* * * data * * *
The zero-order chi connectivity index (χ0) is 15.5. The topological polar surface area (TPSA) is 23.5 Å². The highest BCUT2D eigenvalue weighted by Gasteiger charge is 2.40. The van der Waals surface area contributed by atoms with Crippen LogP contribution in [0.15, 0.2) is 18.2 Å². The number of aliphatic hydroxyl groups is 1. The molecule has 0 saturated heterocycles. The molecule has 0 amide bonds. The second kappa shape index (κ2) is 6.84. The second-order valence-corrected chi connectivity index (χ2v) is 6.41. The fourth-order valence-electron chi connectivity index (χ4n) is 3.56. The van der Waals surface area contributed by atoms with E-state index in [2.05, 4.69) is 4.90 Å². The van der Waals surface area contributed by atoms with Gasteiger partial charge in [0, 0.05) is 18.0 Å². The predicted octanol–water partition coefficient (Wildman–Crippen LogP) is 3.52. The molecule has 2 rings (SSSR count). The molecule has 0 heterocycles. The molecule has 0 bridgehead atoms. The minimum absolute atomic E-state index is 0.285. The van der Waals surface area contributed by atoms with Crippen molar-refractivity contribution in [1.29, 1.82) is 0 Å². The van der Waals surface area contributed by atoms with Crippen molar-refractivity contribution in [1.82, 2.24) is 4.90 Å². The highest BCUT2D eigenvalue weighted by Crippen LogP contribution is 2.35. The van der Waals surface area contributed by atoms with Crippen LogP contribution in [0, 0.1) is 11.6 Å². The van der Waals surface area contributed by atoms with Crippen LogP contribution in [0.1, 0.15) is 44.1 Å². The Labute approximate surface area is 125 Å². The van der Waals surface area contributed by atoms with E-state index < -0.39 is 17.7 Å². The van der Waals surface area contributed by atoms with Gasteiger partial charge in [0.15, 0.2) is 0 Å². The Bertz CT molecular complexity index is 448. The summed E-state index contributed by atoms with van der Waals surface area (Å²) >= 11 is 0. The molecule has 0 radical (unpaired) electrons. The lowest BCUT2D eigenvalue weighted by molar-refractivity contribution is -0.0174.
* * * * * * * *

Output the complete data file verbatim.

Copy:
The zero-order chi connectivity index (χ0) is 15.5. The topological polar surface area (TPSA) is 23.5 Å². The highest BCUT2D eigenvalue weighted by Gasteiger charge is 2.40. The van der Waals surface area contributed by atoms with Crippen LogP contribution in [0.15, 0.2) is 18.2 Å². The number of aliphatic hydroxyl groups is 1. The molecule has 0 saturated heterocycles. The molecule has 0 amide bonds. The second kappa shape index (κ2) is 6.84. The second-order valence-corrected chi connectivity index (χ2v) is 6.41. The fourth-order valence-electron chi connectivity index (χ4n) is 3.56. The van der Waals surface area contributed by atoms with E-state index in [2.05, 4.69) is 4.90 Å². The van der Waals surface area contributed by atoms with Gasteiger partial charge in [0, 0.05) is 18.0 Å². The predicted octanol–water partition coefficient (Wildman–Crippen LogP) is 3.52. The molecule has 2 rings (SSSR count). The molecule has 0 heterocycles. The molecule has 0 bridgehead atoms. The minimum absolute atomic E-state index is 0.285. The van der Waals surface area contributed by atoms with Crippen molar-refractivity contribution in [1.29, 1.82) is 0 Å². The van der Waals surface area contributed by atoms with Crippen molar-refractivity contribution in [1.82, 2.24) is 4.90 Å². The highest BCUT2D eigenvalue weighted by Crippen LogP contribution is 2.35. The van der Waals surface area contributed by atoms with Crippen LogP contribution in [0, 0.1) is 11.6 Å². The van der Waals surface area contributed by atoms with Crippen LogP contribution in [0.1, 0.15) is 44.1 Å². The Labute approximate surface area is 125 Å². The van der Waals surface area contributed by atoms with E-state index < -0.39 is 17.7 Å². The van der Waals surface area contributed by atoms with Gasteiger partial charge in [0.15, 0.2) is 0 Å². The Bertz CT molecular complexity index is 448. The summed E-state index contributed by atoms with van der Waals surface area (Å²) >= 11 is 0. The molecule has 0 radical (unpaired) electrons. The lowest BCUT2D eigenvalue weighted by molar-refractivity contribution is -0.0174.